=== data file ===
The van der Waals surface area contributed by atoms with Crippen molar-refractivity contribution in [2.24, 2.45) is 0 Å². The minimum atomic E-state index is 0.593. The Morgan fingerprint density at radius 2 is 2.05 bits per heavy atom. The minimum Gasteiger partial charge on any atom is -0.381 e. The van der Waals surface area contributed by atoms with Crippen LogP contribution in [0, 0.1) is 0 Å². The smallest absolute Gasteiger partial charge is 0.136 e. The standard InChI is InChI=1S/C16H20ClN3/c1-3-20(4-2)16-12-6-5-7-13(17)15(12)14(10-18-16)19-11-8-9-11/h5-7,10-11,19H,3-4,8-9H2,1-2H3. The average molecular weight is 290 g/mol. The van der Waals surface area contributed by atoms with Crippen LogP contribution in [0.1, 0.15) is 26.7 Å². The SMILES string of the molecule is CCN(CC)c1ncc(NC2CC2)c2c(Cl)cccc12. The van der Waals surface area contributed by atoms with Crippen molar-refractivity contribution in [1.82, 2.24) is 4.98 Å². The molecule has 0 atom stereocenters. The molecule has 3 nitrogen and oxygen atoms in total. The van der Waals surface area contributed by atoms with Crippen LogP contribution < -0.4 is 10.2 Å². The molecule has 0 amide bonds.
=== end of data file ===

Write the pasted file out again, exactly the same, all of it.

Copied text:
The van der Waals surface area contributed by atoms with Crippen molar-refractivity contribution in [2.24, 2.45) is 0 Å². The minimum atomic E-state index is 0.593. The Morgan fingerprint density at radius 2 is 2.05 bits per heavy atom. The minimum Gasteiger partial charge on any atom is -0.381 e. The van der Waals surface area contributed by atoms with Crippen LogP contribution in [0, 0.1) is 0 Å². The smallest absolute Gasteiger partial charge is 0.136 e. The standard InChI is InChI=1S/C16H20ClN3/c1-3-20(4-2)16-12-6-5-7-13(17)15(12)14(10-18-16)19-11-8-9-11/h5-7,10-11,19H,3-4,8-9H2,1-2H3. The average molecular weight is 290 g/mol. The van der Waals surface area contributed by atoms with Crippen LogP contribution in [0.1, 0.15) is 26.7 Å². The SMILES string of the molecule is CCN(CC)c1ncc(NC2CC2)c2c(Cl)cccc12. The van der Waals surface area contributed by atoms with Crippen molar-refractivity contribution in [1.82, 2.24) is 4.98 Å². The molecule has 0 atom stereocenters. The molecule has 3 nitrogen and oxygen atoms in total. The van der Waals surface area contributed by atoms with Crippen LogP contribution < -0.4 is 10.2 Å². The molecule has 0 amide bonds.